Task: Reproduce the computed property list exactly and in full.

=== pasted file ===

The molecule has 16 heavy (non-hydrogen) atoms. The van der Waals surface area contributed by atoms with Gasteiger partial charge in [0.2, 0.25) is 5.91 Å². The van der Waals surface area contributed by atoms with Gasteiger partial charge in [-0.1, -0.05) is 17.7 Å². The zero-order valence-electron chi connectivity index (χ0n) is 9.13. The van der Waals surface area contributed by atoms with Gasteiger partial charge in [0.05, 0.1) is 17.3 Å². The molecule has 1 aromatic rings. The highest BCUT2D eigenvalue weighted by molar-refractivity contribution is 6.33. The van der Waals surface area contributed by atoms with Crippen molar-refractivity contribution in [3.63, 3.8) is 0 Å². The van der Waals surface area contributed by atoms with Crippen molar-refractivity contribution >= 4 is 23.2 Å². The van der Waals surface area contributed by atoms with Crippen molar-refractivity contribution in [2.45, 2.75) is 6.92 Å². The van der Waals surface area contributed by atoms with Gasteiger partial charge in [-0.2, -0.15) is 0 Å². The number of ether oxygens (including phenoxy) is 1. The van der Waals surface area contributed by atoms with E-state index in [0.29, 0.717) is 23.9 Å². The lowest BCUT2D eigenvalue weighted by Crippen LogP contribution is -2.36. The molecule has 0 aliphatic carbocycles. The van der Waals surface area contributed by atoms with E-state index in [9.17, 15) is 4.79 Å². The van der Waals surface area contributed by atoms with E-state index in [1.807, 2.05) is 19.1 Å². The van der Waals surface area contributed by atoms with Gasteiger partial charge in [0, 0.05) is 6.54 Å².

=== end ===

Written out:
The molecule has 16 heavy (non-hydrogen) atoms. The van der Waals surface area contributed by atoms with Gasteiger partial charge in [0.2, 0.25) is 5.91 Å². The van der Waals surface area contributed by atoms with Gasteiger partial charge in [-0.1, -0.05) is 17.7 Å². The zero-order valence-electron chi connectivity index (χ0n) is 9.13. The van der Waals surface area contributed by atoms with Gasteiger partial charge in [0.05, 0.1) is 17.3 Å². The molecule has 1 aromatic rings. The highest BCUT2D eigenvalue weighted by molar-refractivity contribution is 6.33. The van der Waals surface area contributed by atoms with Crippen molar-refractivity contribution in [3.63, 3.8) is 0 Å². The van der Waals surface area contributed by atoms with Crippen molar-refractivity contribution >= 4 is 23.2 Å². The van der Waals surface area contributed by atoms with Crippen molar-refractivity contribution in [2.45, 2.75) is 6.92 Å². The van der Waals surface area contributed by atoms with Gasteiger partial charge in [-0.2, -0.15) is 0 Å². The number of ether oxygens (including phenoxy) is 1. The van der Waals surface area contributed by atoms with E-state index in [0.29, 0.717) is 23.9 Å². The lowest BCUT2D eigenvalue weighted by Crippen LogP contribution is -2.36. The molecule has 0 aliphatic carbocycles. The van der Waals surface area contributed by atoms with E-state index in [9.17, 15) is 4.79 Å². The van der Waals surface area contributed by atoms with E-state index in [1.807, 2.05) is 19.1 Å². The van der Waals surface area contributed by atoms with Gasteiger partial charge in [0, 0.05) is 6.54 Å².